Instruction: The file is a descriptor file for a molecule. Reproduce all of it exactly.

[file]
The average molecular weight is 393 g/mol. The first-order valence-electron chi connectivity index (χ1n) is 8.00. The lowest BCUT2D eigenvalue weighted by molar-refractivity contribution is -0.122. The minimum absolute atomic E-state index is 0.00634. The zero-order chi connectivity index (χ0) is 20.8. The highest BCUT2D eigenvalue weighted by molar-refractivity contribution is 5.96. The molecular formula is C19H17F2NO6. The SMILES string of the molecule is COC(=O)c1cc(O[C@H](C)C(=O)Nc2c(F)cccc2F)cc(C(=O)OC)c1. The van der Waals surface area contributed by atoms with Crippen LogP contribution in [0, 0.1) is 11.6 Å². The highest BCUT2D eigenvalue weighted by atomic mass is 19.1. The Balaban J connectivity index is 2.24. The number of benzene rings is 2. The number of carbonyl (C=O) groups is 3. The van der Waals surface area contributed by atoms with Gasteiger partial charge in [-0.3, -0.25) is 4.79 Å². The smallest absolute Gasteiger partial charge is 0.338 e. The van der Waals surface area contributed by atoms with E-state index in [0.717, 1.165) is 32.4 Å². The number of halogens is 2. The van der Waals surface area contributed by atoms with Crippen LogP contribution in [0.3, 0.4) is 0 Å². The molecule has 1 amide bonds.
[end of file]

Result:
The average molecular weight is 393 g/mol. The first-order valence-electron chi connectivity index (χ1n) is 8.00. The lowest BCUT2D eigenvalue weighted by molar-refractivity contribution is -0.122. The minimum absolute atomic E-state index is 0.00634. The zero-order chi connectivity index (χ0) is 20.8. The highest BCUT2D eigenvalue weighted by molar-refractivity contribution is 5.96. The molecular formula is C19H17F2NO6. The SMILES string of the molecule is COC(=O)c1cc(O[C@H](C)C(=O)Nc2c(F)cccc2F)cc(C(=O)OC)c1. The van der Waals surface area contributed by atoms with Crippen LogP contribution in [0, 0.1) is 11.6 Å². The highest BCUT2D eigenvalue weighted by atomic mass is 19.1. The Balaban J connectivity index is 2.24. The number of benzene rings is 2. The number of carbonyl (C=O) groups is 3. The van der Waals surface area contributed by atoms with Gasteiger partial charge in [-0.3, -0.25) is 4.79 Å². The smallest absolute Gasteiger partial charge is 0.338 e. The van der Waals surface area contributed by atoms with E-state index in [0.717, 1.165) is 32.4 Å². The number of halogens is 2. The van der Waals surface area contributed by atoms with Crippen LogP contribution in [0.3, 0.4) is 0 Å². The molecule has 1 amide bonds.